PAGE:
Early GCSE entry: multiple entry

A previous blog introduced the context and patterns of early entries to GCSEs in Wales. This blog builds on this to examine the practice of multiple entry and the effect that this has on grades.

Using national data of all pupils in Wales who completed Year 11 between 2006 and 2018, we distinguished between pupils who were entered for a subject once and on-time, once and early, and those who were entered multiple times. Of the subjects which saw the highest proportion of early entry, Mathematics GCSE and Mathematics – Numeracy GCSE were the subjects which were most commonly sat multiple times. Most notably, but not exclusively, in the last few years: rising to over 50% of all pupils who completed Year 11 in 2017 being entered more than once. This coincided with the introduction of new WJEC qualifications. We use this data here to illustrate the patterns and relationships found in our more detailed analysis.

Investigation of the different grades achieved by those who had a single early entry and the first attempt of those who had multiple entry, found two differing patterns. The proportion of those achieving a grade C or above in the single early entry group was higher (at 67%) than the proportion achieving a grade C or above for the first of multiple attempts (31%). This suggests distinction between the purpose of early entry for the two groups: single early entry for those being entered early in order to get that particular exam out of the way, by ‘banking’ the grade, and multiple entry for those who may need the opportunity to re-enter the GCSE, in order to maximise the potential for a highest possible grade.

The extent to which multiple entry improves pupils’ final GCSE grade and whether any improvement is worth the potential impact this has on achievement and progression has been questioned. Whilst arguments around the use of multiple entry may be more nuanced in other subjects, there is a need for pupils to meet the grade C ‘threshold’ (i.e. achieve a grade C or higher) in Mathematics particularly, for progression both to further study and into the wider labour market. We combined the results of Mathematics and Mathematics – Numeracy over the last two years to look at the changes in GCSE grade from first to last (usually second) attempt.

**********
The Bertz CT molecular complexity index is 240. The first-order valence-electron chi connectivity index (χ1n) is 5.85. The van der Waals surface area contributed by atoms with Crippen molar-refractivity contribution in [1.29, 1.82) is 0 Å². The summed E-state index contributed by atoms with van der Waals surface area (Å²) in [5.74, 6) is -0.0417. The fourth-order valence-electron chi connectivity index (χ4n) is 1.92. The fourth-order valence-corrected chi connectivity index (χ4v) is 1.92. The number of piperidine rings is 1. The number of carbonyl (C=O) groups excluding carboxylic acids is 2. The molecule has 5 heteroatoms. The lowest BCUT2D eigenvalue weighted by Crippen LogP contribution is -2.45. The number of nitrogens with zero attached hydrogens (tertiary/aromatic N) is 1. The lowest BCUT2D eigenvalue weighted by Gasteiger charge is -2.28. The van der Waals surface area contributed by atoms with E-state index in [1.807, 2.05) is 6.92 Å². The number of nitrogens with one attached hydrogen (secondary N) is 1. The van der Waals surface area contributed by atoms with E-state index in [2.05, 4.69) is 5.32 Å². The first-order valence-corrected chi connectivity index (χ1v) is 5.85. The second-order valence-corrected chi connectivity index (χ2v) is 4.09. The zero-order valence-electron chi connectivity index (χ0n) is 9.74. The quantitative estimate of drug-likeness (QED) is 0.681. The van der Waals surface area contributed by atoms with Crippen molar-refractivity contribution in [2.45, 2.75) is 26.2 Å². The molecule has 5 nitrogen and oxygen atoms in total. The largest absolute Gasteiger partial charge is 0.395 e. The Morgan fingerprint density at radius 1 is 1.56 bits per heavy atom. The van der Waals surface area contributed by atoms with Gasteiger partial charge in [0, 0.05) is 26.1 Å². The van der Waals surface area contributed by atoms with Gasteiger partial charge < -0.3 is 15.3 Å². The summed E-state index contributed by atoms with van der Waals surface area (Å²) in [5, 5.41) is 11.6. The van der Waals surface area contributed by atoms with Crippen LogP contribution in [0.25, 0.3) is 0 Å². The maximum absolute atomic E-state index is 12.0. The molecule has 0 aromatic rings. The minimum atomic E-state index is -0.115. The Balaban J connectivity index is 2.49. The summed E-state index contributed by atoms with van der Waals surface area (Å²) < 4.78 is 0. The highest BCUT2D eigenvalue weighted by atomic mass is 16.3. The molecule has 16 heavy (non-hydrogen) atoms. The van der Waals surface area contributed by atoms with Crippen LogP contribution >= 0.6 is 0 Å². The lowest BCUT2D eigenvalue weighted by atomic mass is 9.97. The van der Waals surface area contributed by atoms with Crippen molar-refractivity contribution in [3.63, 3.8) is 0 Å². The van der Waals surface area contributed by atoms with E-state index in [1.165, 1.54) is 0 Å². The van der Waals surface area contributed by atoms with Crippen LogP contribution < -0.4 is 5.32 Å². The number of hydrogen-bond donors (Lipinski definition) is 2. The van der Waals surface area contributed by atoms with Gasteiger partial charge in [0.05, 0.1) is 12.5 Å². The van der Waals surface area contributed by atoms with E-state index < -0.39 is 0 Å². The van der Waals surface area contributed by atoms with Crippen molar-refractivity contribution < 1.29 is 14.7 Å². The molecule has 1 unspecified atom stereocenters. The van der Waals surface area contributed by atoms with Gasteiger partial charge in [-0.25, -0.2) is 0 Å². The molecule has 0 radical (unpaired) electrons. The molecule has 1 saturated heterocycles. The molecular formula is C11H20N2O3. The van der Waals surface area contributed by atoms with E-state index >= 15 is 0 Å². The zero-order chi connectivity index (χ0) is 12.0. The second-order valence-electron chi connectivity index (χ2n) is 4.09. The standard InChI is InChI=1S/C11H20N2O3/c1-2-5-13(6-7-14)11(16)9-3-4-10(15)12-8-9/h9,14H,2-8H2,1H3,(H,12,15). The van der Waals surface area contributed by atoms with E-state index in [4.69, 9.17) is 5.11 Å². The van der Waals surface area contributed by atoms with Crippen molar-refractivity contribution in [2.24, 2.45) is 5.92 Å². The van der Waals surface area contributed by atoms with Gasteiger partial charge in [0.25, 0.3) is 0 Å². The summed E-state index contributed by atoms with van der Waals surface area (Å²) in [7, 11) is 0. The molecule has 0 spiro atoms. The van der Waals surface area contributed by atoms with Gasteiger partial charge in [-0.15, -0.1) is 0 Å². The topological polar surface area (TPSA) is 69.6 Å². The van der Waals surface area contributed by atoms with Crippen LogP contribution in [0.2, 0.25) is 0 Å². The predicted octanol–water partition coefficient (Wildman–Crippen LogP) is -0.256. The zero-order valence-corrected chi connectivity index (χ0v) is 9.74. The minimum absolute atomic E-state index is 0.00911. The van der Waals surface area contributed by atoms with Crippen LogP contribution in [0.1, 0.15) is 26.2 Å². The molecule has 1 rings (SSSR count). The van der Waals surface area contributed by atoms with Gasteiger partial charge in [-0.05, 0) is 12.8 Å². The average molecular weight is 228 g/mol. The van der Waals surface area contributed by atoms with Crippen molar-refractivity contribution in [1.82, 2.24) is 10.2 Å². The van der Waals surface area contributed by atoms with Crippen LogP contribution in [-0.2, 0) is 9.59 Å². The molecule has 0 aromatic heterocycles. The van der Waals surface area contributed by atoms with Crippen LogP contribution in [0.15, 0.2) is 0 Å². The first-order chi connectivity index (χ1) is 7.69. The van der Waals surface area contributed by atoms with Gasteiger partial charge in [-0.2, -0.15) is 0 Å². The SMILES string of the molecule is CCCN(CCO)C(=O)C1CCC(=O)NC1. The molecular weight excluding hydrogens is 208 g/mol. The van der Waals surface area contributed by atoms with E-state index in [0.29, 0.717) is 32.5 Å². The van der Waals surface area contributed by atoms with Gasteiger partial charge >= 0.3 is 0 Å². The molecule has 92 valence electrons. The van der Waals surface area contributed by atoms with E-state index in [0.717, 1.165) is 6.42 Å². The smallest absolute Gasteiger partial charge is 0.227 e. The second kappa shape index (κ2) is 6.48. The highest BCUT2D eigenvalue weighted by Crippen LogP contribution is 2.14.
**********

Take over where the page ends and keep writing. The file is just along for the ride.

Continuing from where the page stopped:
Diagram showing the distribution entry grade changes for grades D-U


The diagram above shows the change in grade for those that did not meet the C threshold at the first attempt (62% of those that sat multiple times). It shows that, for these students, whilst around a half achieved a better grade only around a quarter moved to a grade C or above. In fact, of those who were entered for multiple entry (including those with higher grades at their first attempt), the proportion that move from below to a C or above is just 15%. The majority of these are those who gain a grade D at their first attempt, with just over half of these pupils meeting the C threshold.

It is worth noting that it does not affect a pupil’s overall grade if their grade goes down over the multiple attempts; pupils keep their best grade regardless. However, the relatively low proportions achieving higher grades and meeting the C threshold does lead to a question mark being placed over whether multiple entry has been used in the most efficient and effective way.

Multiple entry practices within compulsory education are likely to decrease given the recent reforms to school performance reporting to discourage the practice. Rather than eradicate multiple entry, this is likely to shift multiple entry to late, rather than early, entry – a practice which already exists, as individuals try to obtain the important C grade in mathematics. This is something that we can investigate as and when that data becomes available.


About the WISERD Education Data Lab:

WISERD Education Data Lab undertakes independent analysis of administrative education data, survey data and data linkage, alongside knowledge exchange and public dissemination of findings to inform national debate on some of the most contemporary and pressing educational issues facing Wales.

WISERD Education Data Lab is funded by Welsh Government, Economic and Social Research Council (award: ES/012435/1) and Cardiff University.

The statistics used in this report have been approved for publication by SAIL. This does not imply Welsh Government’s acceptance of the validity of the methods used to obtain these statistics, or of any analysis of the results. Rather, they have been deemed to be non-disclosive (i.e. individual pupils cannot be identified).

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